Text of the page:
The perils of trying to be a sex columnist

I think trying out to be a sex columnist ought to be a rite of passage for aspiring writers. Note that I say "trying out" to be a sex columnist, not actually being a sex columnist, though it seemed an appropriate aspiration at the time. The vacancy was for a person, male or female, to blog about their sex and dating life on, a Web site that bills itself as some sort of New Yorker - Playboy love child. They write about sex, relationships and culture, and, if I worked for them, so would I. It seemed like a good fit for a girl who considers John Updike the best writer of sex scenes in all of contemporary American literature.

I also liked because while my picture would be all over the blog, my name wouldn't. This way, potential employers wouldn't be able to google "Monica Wendel" and come up with a lot of lovely details about my ex-boyfriend's circumcision this summer. Which, of course, was what I wrote my first potential entry on.

Let me just say that talking about circumcision is a lot easier than writing about circumcision. Tone of voice tells a lot. It says, well, I'm confused as to whether or not I'm supposed to be happy for him. And a little freaked out. As for my other writing samples, I tried to make them look like they would fit in at by being intellectual and not mentioning that I'm probably going to live with my parents when I graduate.

Despite being obviously uncool, and not yet 21, I actually got a response from an editor at nerve. His name is Sam, and he wrote me a really nice e-mail and said I would be a good candidate for their internship, which made me feel special, albeit not special enough to get paid. It also made me reconsider applying for a position in which I'd be sharing information more personal that what I've written about in English 305: Creative Nonfiction. Not to mention, I go to Geneseo. Once I had exhausted my supply of stories from freshman year, and from when I left school for a semester to travel cross-country by myself, what would there be left to write about?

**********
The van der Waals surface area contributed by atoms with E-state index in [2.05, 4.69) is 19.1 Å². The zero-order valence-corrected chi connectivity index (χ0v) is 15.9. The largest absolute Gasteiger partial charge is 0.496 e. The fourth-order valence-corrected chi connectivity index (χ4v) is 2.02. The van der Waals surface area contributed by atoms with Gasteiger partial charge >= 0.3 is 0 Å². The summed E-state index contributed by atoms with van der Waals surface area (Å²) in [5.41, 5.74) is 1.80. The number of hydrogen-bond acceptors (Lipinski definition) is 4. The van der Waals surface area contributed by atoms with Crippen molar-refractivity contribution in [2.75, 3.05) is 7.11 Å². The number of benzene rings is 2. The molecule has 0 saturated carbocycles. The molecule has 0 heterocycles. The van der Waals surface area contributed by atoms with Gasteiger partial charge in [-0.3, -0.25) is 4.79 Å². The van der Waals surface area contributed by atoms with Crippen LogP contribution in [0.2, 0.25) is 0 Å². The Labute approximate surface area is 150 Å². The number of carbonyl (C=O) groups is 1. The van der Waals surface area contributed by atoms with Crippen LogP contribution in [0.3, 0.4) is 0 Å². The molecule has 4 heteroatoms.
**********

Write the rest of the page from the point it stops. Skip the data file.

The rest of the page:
Hey? Why not everyone? My best guy friend here wants to be a priest when he grows up. Today in philosophical logic I got really bored. I bet really exciting things are going on in Brooklyn, huh? Last night I heard about some girl who shat herself at a bar on Main Street. Details to follow.

Seriously. I'd be fired in a matter of weeks. And so, I find myself reduced to reader. They ended up hiring a woman who is really cute and also writes for The Onion. Sometimes I want to shoot her an e-mail and say, "Hey Sara. You must have a cool life. You live in Brooklyn and actually make money from writing and host a comedy show in your bathtub during which you wear hot pink '80s prom dresses. But you also wrote about your yeast infection last week." And there are just some things that I really, really don't want to know.